Tuesday, September 29, 2015

little state love | a quilt for Jess & Chad

Back to blogging again... I just can't seem to stay consistent here! Honestly, I just prefer to spend my time at my sewing machine rather than at the computer, but I do like to keep track of all my quilts here so I'll continue on regardless of how sporadic my posts are. So, the quilt! I made this one for friends of ours, Jess and Chad, who just got married earlier this month. Jess used to be one of the lead photographers for Blueflash but this season was her last because she's living back in Michigan, her home state, now. If it weren't for Chad anchoring here there I would venture to say that Jess would still be living in Little Rhody, in Newport, her home away from home, so I made them a Rhode Island quilt. I have to say that it didn't come out exactly as I planned, but I still really like it. I like it so much that I think I'll make another one, and I hardly ever do that. I drew out a map of RI on grid paper to get the shape right and then I determined how many squares or "pixels" I would need for the land and water. (And just in case this is confusing any non-locals, no, Rhode Island is not actually an island!) I decided to use shades of gray for the land and shades of blue for the water, and after two separate trips to Joann and two orders from Fat Quarter Shop I still didn't really have the exact colors I wanted, but I pressed onward anyway. I was running out of time and didn't want to keep spending money on solids I didn't want and probably wouldn't use later. Next time I'll make sure the land and water have more value contrast so they don't blend together so much. I tried to make them more distinct with the quilting, but you can't really see it in the photos. The water has waves quilted in each strip, and the shape of Rhode Island is quilted with what turned out to be concentric rectangles, kind of... I outlined the shape and then continued to echo it until I reached the approximate center. There are over thirty islands that are part of Rhode Island, and I added the most important ones - Aquidneck Island, where Jess lived when she was a Rhode Island resident, Conanicut Island, where one of her favorite spots (Beavertail) is, and Block Island, where she and Chad got engaged. They got the concentric rectangle/square quilting treatment, too.  
Since I wasn't absolutely thrilled with how the front came out and I wasn't even sure it was recognizable as Rhode Island (in fact, I don't think it is. I think it only looks like Rhode Island if you know what Rhode Island looks like and if I point out that it is supposed to look like Rhode Island. Alas.), I wanted to make sure that Jess liked the back for sure. That way if she thought the front was hideous and didn't make any sense then they could just turn it over and forget it exists and use the back exclusively. So I picked out four or five prints that I liked that would coordinate with the front in some way and sent them to Jess, telling her I was working on a project and wanted to know her favorite of the bunch. As I sent the email I wondered if she suspected what I was making... she had asked once, half joking, I think, if I would make her and Chad a quilt and I said no, explaining how I don't make large quilts because my attention span is too short and I enjoy smaller projects better. Then, tragically, Jess's sister passed away just before she was to return to Rhode Island to shoot weddings for the 2015 season. It was then that I decided I had to make her one. Anyway, out of the handful of options I sent to Jess, she picked this print by Katarina Roccella from her Skopelos line, and I think it's the perfect complement to the front. I love the bright floral against the blue and white stripes. I think that they're very Newport - the stripes give it a nautical feel and the flowers add some drama and glam, much like the City by the Sea.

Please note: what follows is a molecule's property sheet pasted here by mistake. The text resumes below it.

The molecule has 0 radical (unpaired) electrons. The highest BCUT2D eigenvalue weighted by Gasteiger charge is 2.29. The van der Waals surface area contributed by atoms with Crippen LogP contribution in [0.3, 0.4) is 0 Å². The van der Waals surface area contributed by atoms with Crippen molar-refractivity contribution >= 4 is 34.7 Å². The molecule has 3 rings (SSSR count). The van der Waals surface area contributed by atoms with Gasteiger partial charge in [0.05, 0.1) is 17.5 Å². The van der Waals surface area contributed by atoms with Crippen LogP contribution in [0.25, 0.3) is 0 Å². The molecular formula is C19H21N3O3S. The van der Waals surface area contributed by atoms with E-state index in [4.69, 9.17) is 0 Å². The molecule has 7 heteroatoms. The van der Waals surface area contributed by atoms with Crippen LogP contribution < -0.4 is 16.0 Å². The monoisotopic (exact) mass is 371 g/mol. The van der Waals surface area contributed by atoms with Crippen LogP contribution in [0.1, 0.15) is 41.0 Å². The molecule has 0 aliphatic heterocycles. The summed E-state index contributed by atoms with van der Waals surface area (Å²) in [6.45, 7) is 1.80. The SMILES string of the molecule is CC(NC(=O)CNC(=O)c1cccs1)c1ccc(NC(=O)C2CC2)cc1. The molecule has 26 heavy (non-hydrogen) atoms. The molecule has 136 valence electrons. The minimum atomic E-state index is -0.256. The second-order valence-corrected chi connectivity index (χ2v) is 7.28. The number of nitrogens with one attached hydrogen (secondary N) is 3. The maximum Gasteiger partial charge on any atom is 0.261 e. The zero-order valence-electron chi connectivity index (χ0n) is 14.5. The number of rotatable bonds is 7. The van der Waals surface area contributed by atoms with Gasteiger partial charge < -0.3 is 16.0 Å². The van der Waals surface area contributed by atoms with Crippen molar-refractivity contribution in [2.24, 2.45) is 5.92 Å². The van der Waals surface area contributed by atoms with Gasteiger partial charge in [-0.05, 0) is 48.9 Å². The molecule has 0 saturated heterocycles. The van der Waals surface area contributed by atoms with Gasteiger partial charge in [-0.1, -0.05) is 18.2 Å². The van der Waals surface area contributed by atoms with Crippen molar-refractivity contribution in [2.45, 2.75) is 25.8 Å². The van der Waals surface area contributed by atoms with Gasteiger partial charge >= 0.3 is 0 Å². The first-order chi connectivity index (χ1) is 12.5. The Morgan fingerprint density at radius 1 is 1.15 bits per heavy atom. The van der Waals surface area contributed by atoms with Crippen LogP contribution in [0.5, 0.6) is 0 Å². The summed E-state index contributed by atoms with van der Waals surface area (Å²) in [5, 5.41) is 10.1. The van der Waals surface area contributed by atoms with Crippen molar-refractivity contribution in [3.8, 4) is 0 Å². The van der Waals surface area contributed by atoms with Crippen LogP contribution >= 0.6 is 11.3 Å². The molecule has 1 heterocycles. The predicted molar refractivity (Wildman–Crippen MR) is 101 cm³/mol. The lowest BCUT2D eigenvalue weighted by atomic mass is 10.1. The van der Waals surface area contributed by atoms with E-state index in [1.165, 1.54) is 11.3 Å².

I have to share a little mishap I had when quilting, just because I don't want to forget - I was almost finished quilting and only had some interior sections to complete so I decided I was going to attach the binding and then finish quilting. I was tired of quilting and needed a break, and I thought binding would make me feel closer to the finish line, so I used my clover clips to attach the binding to the edges. Then I realized I would have to change my thread (I was using Sulky to quilt and wanted to switch back to my usual Gutterman for the binding), so I decided to just go ahead and finish the quilting. About an hour went by and I was almost done, just had maybe twelve to eighteen inches left of quilting when I realized that it felt kind of bulky around the needle. I lifted up the quilt to check underneath it and was horrified to realize that I had quilted the loose binding tails to the back in several places! Ughhhhh! I was so mad at myself. I could not believe that I had to pick out so much quilting when I was so close to finishing. I spent the next thirty minutes sitting on the floor with the quilt and my stitch ripper, undoing most of what I had spent the past hour doing! All the while sighing and shaking my head. Thankfully, it was smooth sailing (ha! Unintentional Newport pun!) from then on, and I finished quilting and binding without any more issues. I won't be prematurely attaching binding with clover clips to my quilts anymore, I can tell you that.